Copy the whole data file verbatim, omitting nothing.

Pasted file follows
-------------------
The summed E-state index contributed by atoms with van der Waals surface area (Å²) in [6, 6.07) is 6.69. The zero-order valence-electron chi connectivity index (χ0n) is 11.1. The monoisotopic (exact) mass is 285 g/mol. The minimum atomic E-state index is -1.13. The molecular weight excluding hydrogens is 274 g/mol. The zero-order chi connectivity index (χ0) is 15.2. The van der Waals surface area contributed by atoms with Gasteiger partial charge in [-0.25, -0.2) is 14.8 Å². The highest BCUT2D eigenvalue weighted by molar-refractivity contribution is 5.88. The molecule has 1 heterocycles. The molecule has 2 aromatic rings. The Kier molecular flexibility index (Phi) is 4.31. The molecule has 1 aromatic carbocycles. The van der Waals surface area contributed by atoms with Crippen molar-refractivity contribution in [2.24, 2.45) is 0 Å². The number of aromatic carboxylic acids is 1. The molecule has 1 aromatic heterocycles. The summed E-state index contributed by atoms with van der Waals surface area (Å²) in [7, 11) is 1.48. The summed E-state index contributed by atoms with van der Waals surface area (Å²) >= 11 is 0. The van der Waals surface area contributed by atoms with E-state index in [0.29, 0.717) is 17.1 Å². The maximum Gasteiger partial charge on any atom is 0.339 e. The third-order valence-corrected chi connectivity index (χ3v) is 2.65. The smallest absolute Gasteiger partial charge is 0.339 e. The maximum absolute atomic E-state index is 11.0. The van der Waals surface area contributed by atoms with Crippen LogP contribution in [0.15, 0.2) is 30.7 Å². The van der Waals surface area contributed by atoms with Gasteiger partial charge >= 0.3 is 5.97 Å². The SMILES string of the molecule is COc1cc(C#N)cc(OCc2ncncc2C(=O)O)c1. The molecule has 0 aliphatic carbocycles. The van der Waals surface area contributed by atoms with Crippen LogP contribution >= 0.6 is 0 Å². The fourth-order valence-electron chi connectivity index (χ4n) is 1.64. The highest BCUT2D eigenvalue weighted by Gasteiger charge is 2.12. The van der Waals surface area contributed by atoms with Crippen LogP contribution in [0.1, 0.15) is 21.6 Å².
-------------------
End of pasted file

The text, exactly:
The summed E-state index contributed by atoms with van der Waals surface area (Å²) in [6, 6.07) is 6.69. The zero-order valence-electron chi connectivity index (χ0n) is 11.1. The monoisotopic (exact) mass is 285 g/mol. The minimum atomic E-state index is -1.13. The molecular weight excluding hydrogens is 274 g/mol. The zero-order chi connectivity index (χ0) is 15.2. The van der Waals surface area contributed by atoms with Gasteiger partial charge in [-0.25, -0.2) is 14.8 Å². The highest BCUT2D eigenvalue weighted by molar-refractivity contribution is 5.88. The molecule has 1 heterocycles. The molecule has 2 aromatic rings. The Kier molecular flexibility index (Phi) is 4.31. The molecule has 1 aromatic carbocycles. The van der Waals surface area contributed by atoms with Crippen molar-refractivity contribution in [2.24, 2.45) is 0 Å². The number of aromatic carboxylic acids is 1. The molecule has 1 aromatic heterocycles. The summed E-state index contributed by atoms with van der Waals surface area (Å²) in [7, 11) is 1.48. The summed E-state index contributed by atoms with van der Waals surface area (Å²) >= 11 is 0. The van der Waals surface area contributed by atoms with E-state index in [0.29, 0.717) is 17.1 Å². The maximum Gasteiger partial charge on any atom is 0.339 e. The third-order valence-corrected chi connectivity index (χ3v) is 2.65. The smallest absolute Gasteiger partial charge is 0.339 e. The maximum absolute atomic E-state index is 11.0. The van der Waals surface area contributed by atoms with Crippen LogP contribution in [0.15, 0.2) is 30.7 Å². The van der Waals surface area contributed by atoms with Gasteiger partial charge >= 0.3 is 5.97 Å². The SMILES string of the molecule is COc1cc(C#N)cc(OCc2ncncc2C(=O)O)c1. The molecule has 0 aliphatic carbocycles. The van der Waals surface area contributed by atoms with Crippen LogP contribution >= 0.6 is 0 Å². The fourth-order valence-electron chi connectivity index (χ4n) is 1.64. The highest BCUT2D eigenvalue weighted by Gasteiger charge is 2.12. The van der Waals surface area contributed by atoms with Crippen LogP contribution in [0.1, 0.15) is 21.6 Å².